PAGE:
According to Development Services Director Andrew Malik, the program would target developers and or prospective tenants that meet specific criteria, including annual gross sales of $100 million or more; generate sales or use tax to the city corresponding to the gross sales; and providing a minimum of 1,000 full-time-equivalent jobs.
Malik told the council the program was another piece of the city’s overall economic strategy, with a primary goal of creating more local jobs. He described it as something similar to the Tracy Mall Revitalization Program passed in May 2010, a policy that brought Macy’s to the West Valley Mall.
He said under the new proposed program, businesses could be enticed through such financial incentives as a sales or use tax rebate, or direct financial assistance tied to future sales and use tax generation.
In order to attract businesses, Malik said the city needed to have a few things already in place, such as available land or office space, offer competitive permit fees, and provide an attractive labor force.
“We will continue our efforts to make sure Tracy is a model for the region,” he said.
The council passed the program with a 4-0 vote in the absence of Mayor Brent Ives, but some members voiced their desire to attract businesses that provide higher salaries for Tracy residents.
“My concern is more jobs, but low wages,” Councilman Robert Rickman said. “The goal is to work in Tracy and shop in Tracy. When you seek retail businesses, don’t settle. Try to get something big,” he said, comparing Manteca’s version of JCPenny to Tracy’s smaller retail version.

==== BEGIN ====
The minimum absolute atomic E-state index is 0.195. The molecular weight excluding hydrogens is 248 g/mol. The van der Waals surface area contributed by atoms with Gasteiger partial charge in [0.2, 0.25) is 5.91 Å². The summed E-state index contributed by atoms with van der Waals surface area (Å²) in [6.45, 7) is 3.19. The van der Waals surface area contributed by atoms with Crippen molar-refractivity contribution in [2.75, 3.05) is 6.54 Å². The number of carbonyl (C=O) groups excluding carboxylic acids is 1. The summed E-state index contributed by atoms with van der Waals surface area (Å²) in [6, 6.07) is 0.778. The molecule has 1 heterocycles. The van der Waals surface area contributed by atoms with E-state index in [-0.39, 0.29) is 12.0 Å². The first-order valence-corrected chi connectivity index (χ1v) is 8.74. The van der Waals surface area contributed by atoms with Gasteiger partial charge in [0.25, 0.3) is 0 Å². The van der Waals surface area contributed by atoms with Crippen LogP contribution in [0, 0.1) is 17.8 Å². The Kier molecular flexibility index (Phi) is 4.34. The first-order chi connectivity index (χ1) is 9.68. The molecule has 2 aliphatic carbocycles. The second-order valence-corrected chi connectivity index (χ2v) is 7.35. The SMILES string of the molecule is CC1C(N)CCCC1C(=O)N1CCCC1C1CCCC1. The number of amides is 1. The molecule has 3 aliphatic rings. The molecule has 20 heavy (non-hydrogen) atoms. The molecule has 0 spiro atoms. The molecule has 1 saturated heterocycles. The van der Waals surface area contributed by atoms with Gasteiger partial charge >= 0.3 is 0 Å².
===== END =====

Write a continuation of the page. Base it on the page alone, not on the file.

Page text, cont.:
Rickman also stressed that he wanted to see businesses that cater to Tracy’s younger population, such as Chuck E Cheese’s. He said he didn’t want to see more warehouse businesses.
Malik said the plan passed Wednesday has in mind companies such as high-tech manufacturers and distribution centers with an office base, with jobs that provide a starting pay of $15 to $18 per hour.
Councilman Bob Elliott and Mayor Pro Tem Mike Maciel both spoke in favor of the program. Elliott said, “We see the value of Macys. This shows the value of what we can do to attract high-end business.”
Maciel said that there has been talk for a long time of creating more local jobs. He said this program shows that the city not only talks the talk, but walks the walk.
Although no city officials would say there was a specific business waiting in the wings that met the new program’s criteria, City Manager Leon Churchill said via email this week that there was a need to get the plan approved now, as opposed to waiting for the next council meeting Jan. 3.